Between 1989 and 1996, I spent seven years in a country parish on the east coast of Co Down. Four miles south of Downpatrick, there was a cluster of three tiny country parishes with a combined population of two hundred and fifty souls.The people of those parishes were some of the kindest and the best people that I could ever hope to meet.
Among the farming families who constituted the majority of the parish, there was one where particular care had been taken to pass down through the generations the name “Davi. There had been David,(born on 30th September 1891, died in August 1990) who had been known as Davey. There was his son, David, who was called Dee, and naturally the grandson on the farm would have been David as well, except there were four granddaughters, so when the first great grandson was born, in the spring of 1992, he was named David.
David was loved by the three generations that preceded him. He was a fine and healthy boy, who enjoyed being on the farm with his grandparents, he had all the excitement of a small boy.
When David was eighteen months old he fell suddenly and broke a leg, it seemed a strange occurrence, there was no reason for it. Two months later he started showing signs of losing his balance. He was taken for tests which showed an inoperable brain tumour. His great grandmother asked what sort of world it was when, at the age of ninety, she was still fit and well, while her great grandson was so ill, “Mr Poulton, I wish I could change places with him, I would give anything to change places with him.” David died at the age of 21 months—on the day after Christmas in 1993.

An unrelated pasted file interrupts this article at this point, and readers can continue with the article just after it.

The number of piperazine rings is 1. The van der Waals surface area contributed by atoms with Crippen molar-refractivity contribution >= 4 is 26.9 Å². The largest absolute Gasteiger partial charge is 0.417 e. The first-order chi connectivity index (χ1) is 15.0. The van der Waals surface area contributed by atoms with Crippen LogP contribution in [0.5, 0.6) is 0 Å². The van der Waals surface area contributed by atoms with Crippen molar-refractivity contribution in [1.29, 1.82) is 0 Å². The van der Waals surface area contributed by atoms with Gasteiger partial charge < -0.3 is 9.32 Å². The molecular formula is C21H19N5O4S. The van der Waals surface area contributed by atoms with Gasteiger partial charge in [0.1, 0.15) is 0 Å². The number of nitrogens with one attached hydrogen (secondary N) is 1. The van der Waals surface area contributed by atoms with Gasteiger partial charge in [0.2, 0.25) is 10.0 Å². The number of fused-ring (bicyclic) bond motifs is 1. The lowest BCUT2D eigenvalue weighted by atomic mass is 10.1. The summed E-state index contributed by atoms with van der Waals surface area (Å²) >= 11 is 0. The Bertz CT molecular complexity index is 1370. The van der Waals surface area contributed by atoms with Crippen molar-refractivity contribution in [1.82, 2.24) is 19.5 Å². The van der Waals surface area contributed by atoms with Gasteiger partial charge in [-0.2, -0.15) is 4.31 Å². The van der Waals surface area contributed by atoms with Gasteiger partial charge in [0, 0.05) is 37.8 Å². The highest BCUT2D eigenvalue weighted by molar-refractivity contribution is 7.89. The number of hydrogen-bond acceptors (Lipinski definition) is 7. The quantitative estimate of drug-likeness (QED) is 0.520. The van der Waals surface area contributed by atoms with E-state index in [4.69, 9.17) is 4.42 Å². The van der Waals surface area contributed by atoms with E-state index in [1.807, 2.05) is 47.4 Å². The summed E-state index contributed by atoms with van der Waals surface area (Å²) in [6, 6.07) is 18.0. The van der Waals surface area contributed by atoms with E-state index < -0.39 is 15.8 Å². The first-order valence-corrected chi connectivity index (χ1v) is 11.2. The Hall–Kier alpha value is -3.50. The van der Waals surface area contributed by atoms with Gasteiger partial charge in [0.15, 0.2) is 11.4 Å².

Standing at his graveside, there was nothing that could be said, nothing that would dispel the smothering, overwhelming pain all around.
I sat in the congregation at a funeral yesterday, the funeral of a heroic six year old little boy who had fought a two and a half year battle against cancer, the pain of those who grieved was expressed in a profound silence, for what words were there adequate to such an awful situation? Determined that a boy who had fought a great battle would be remembered in a happy way, they asked that everyone wear bright clothing; even the undertakers wore cream-coloured coats and bright ties. The priest who presided at the funeral Mass was inspired in the words he spoke and in the way he spoke them. Of course, words are inadequate, but words are all we have. At the end of the ceremony, people clapped along to a country and western song. It seemed initially incongruous and then a wonderfully defiant declaration that death would not be the end.
Nothing dispels the pain, but even though there are no words adequate, death never has the last word.